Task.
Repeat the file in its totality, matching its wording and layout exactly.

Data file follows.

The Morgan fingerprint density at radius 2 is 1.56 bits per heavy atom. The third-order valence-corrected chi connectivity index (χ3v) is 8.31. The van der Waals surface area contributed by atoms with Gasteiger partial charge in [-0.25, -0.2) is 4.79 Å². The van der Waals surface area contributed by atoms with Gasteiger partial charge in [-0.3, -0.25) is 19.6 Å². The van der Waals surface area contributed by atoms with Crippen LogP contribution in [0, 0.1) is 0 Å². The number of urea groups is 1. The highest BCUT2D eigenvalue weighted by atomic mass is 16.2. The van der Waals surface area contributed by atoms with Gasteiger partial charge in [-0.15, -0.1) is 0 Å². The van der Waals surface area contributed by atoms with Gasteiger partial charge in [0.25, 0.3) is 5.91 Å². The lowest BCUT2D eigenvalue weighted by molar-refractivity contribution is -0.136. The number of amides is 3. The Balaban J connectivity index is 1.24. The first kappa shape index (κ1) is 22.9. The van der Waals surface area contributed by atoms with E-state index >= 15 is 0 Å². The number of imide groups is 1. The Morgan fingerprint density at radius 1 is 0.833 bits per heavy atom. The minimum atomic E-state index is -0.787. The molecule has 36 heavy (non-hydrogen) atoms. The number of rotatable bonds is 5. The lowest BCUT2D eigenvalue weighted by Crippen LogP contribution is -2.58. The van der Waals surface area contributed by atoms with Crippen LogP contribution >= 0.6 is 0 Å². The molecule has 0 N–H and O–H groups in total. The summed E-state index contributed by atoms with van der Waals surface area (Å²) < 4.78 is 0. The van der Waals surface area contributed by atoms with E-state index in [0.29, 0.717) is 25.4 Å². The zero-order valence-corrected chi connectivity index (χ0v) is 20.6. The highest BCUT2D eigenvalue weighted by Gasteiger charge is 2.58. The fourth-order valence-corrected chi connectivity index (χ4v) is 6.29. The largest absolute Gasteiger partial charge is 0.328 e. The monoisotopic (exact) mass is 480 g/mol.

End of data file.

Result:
The Morgan fingerprint density at radius 2 is 1.56 bits per heavy atom. The third-order valence-corrected chi connectivity index (χ3v) is 8.31. The van der Waals surface area contributed by atoms with Gasteiger partial charge in [-0.25, -0.2) is 4.79 Å². The van der Waals surface area contributed by atoms with Gasteiger partial charge in [-0.3, -0.25) is 19.6 Å². The van der Waals surface area contributed by atoms with Crippen LogP contribution in [0, 0.1) is 0 Å². The number of urea groups is 1. The highest BCUT2D eigenvalue weighted by atomic mass is 16.2. The van der Waals surface area contributed by atoms with Gasteiger partial charge in [-0.15, -0.1) is 0 Å². The van der Waals surface area contributed by atoms with Gasteiger partial charge in [0.25, 0.3) is 5.91 Å². The lowest BCUT2D eigenvalue weighted by molar-refractivity contribution is -0.136. The number of amides is 3. The Balaban J connectivity index is 1.24. The first kappa shape index (κ1) is 22.9. The van der Waals surface area contributed by atoms with E-state index >= 15 is 0 Å². The number of imide groups is 1. The Morgan fingerprint density at radius 1 is 0.833 bits per heavy atom. The minimum atomic E-state index is -0.787. The molecule has 36 heavy (non-hydrogen) atoms. The number of rotatable bonds is 5. The lowest BCUT2D eigenvalue weighted by Crippen LogP contribution is -2.58. The van der Waals surface area contributed by atoms with Crippen LogP contribution >= 0.6 is 0 Å². The molecule has 0 N–H and O–H groups in total. The summed E-state index contributed by atoms with van der Waals surface area (Å²) < 4.78 is 0. The van der Waals surface area contributed by atoms with E-state index in [0.29, 0.717) is 25.4 Å². The zero-order valence-corrected chi connectivity index (χ0v) is 20.6. The highest BCUT2D eigenvalue weighted by Gasteiger charge is 2.58. The fourth-order valence-corrected chi connectivity index (χ4v) is 6.29. The largest absolute Gasteiger partial charge is 0.328 e. The monoisotopic (exact) mass is 480 g/mol.